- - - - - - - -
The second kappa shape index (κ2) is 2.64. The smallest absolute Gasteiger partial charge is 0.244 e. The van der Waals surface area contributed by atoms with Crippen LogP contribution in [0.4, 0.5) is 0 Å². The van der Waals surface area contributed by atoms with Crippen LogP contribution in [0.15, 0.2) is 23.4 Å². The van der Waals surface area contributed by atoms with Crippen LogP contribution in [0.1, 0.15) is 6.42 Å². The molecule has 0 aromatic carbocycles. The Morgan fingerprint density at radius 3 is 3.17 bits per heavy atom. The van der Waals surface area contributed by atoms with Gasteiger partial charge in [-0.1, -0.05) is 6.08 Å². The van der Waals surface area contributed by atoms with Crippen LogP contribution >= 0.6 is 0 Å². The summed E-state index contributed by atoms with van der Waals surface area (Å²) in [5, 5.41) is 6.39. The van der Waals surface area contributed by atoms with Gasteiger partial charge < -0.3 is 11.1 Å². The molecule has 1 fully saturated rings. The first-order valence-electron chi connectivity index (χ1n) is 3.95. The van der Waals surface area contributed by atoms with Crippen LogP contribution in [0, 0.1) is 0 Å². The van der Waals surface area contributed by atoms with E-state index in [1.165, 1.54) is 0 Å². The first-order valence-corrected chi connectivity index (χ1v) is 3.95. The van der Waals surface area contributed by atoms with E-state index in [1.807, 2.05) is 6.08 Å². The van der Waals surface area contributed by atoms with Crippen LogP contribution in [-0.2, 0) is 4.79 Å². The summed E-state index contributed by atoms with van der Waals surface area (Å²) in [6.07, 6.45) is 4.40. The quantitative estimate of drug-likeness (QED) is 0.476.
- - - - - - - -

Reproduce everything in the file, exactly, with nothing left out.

The second kappa shape index (κ2) is 2.64. The smallest absolute Gasteiger partial charge is 0.244 e. The van der Waals surface area contributed by atoms with Crippen LogP contribution in [0.4, 0.5) is 0 Å². The van der Waals surface area contributed by atoms with Crippen LogP contribution in [0.15, 0.2) is 23.4 Å². The van der Waals surface area contributed by atoms with Crippen LogP contribution in [0.1, 0.15) is 6.42 Å². The molecule has 0 aromatic carbocycles. The Morgan fingerprint density at radius 3 is 3.17 bits per heavy atom. The van der Waals surface area contributed by atoms with Gasteiger partial charge in [-0.1, -0.05) is 6.08 Å². The van der Waals surface area contributed by atoms with Crippen LogP contribution >= 0.6 is 0 Å². The summed E-state index contributed by atoms with van der Waals surface area (Å²) in [5, 5.41) is 6.39. The van der Waals surface area contributed by atoms with Gasteiger partial charge < -0.3 is 11.1 Å². The molecule has 1 fully saturated rings. The first-order valence-electron chi connectivity index (χ1n) is 3.95. The van der Waals surface area contributed by atoms with Crippen LogP contribution in [0, 0.1) is 0 Å². The van der Waals surface area contributed by atoms with E-state index in [1.165, 1.54) is 0 Å². The first-order valence-corrected chi connectivity index (χ1v) is 3.95. The van der Waals surface area contributed by atoms with E-state index in [1.807, 2.05) is 6.08 Å². The van der Waals surface area contributed by atoms with Crippen LogP contribution in [-0.2, 0) is 4.79 Å². The summed E-state index contributed by atoms with van der Waals surface area (Å²) in [6.07, 6.45) is 4.40. The quantitative estimate of drug-likeness (QED) is 0.476.